The IRS Believes Bitcoin Users are Evading Taxes, Tests Boundaries of John Doe Summons Procedure
The IRS recently filed a petition with a federal district court in the Northern District of California requesting leave to serve a “John Doe” summons on Coinbase, Inc., a U.S.-based Bitcoin exchange. The summons would require Coinbase to turn over all of its records related to every convertible virtual currency transaction from 2013-2015—that information would include the names of owners, account balances, records of activity and listings of transactions. The scope of the request is massive, as Coinbase boasts some 4.9 million users trading in virtual currencies. According to the filings, the IRS believes that bitcoin users are deliberately using virtual currencies to evade taxes. Coinbase will challenge the summons.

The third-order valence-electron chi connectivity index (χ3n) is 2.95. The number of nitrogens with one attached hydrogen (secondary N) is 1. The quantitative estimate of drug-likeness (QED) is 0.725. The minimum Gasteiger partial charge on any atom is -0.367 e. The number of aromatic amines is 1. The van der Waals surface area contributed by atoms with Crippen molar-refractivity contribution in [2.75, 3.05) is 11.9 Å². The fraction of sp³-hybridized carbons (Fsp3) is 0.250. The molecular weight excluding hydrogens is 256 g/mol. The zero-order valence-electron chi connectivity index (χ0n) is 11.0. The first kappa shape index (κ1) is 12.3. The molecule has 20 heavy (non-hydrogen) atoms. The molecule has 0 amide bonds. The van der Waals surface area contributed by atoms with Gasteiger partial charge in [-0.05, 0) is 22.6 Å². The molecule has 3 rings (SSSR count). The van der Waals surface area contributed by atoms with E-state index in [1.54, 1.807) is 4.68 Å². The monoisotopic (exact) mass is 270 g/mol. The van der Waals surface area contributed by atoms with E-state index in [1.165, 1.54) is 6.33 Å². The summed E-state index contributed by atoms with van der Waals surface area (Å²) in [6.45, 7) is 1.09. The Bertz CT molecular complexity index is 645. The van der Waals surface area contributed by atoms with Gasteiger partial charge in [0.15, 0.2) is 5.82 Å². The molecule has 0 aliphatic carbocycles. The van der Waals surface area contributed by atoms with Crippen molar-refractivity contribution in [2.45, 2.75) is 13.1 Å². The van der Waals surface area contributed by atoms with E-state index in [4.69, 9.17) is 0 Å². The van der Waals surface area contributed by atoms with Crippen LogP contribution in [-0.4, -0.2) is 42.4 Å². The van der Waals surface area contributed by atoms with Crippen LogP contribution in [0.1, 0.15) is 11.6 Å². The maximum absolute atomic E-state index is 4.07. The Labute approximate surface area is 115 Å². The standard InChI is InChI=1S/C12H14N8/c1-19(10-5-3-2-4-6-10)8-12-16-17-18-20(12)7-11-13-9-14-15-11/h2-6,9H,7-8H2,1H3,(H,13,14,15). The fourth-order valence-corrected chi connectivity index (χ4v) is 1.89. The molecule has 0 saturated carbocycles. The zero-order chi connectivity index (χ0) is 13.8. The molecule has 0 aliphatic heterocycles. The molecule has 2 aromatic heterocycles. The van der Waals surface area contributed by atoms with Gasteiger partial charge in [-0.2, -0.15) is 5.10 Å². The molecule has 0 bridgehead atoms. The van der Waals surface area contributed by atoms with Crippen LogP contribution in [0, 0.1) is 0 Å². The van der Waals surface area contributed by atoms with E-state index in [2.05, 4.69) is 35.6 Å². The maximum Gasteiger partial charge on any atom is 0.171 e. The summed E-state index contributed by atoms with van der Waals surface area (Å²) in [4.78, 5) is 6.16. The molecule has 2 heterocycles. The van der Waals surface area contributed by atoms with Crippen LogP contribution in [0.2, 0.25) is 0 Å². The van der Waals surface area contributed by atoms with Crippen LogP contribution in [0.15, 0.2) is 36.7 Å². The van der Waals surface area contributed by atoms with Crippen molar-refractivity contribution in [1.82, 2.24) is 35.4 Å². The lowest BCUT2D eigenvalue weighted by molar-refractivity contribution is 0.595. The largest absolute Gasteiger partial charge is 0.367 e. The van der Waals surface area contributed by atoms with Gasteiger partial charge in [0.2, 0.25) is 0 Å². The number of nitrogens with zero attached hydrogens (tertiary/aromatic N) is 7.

A so-called John Doe summons can only be served after the IRS gets approval from a federal district court. The Service has the authority to issue such a summons with a district court’s ex parte blessing under 26 U.S.C. § 7609, 7602, without specifically identifying the target only if it can show that:
- (1) the summons relates to the investigation of a particular person or ascertainable group or class of persons,
- (2) there is a reasonable basis for believing that such person or group or class of persons may fail or may have failed to comply with any provision of any internal revenue law, and
- (3) the information sought to be obtained from the examination of the records or testimony (and the identity of the person or persons with respect to whose liability the summons is issued) is not readily available from other sources.
The John Doe summons is unique in that the it does not identify the particular person or persons that the government is seeking information on. Instead, the government identifies a person, group, or class based on their activities.
The government has heavily relied upon the procedure in recent years to investigate U.S. taxpayers’ offshore accounts. But the use of John Doe summonses raises serious privacy and Fourth Amendment concerns. This case will provide a good test for where exactly the line may be.
For some of my prior entries on bitcoin taxation, see here.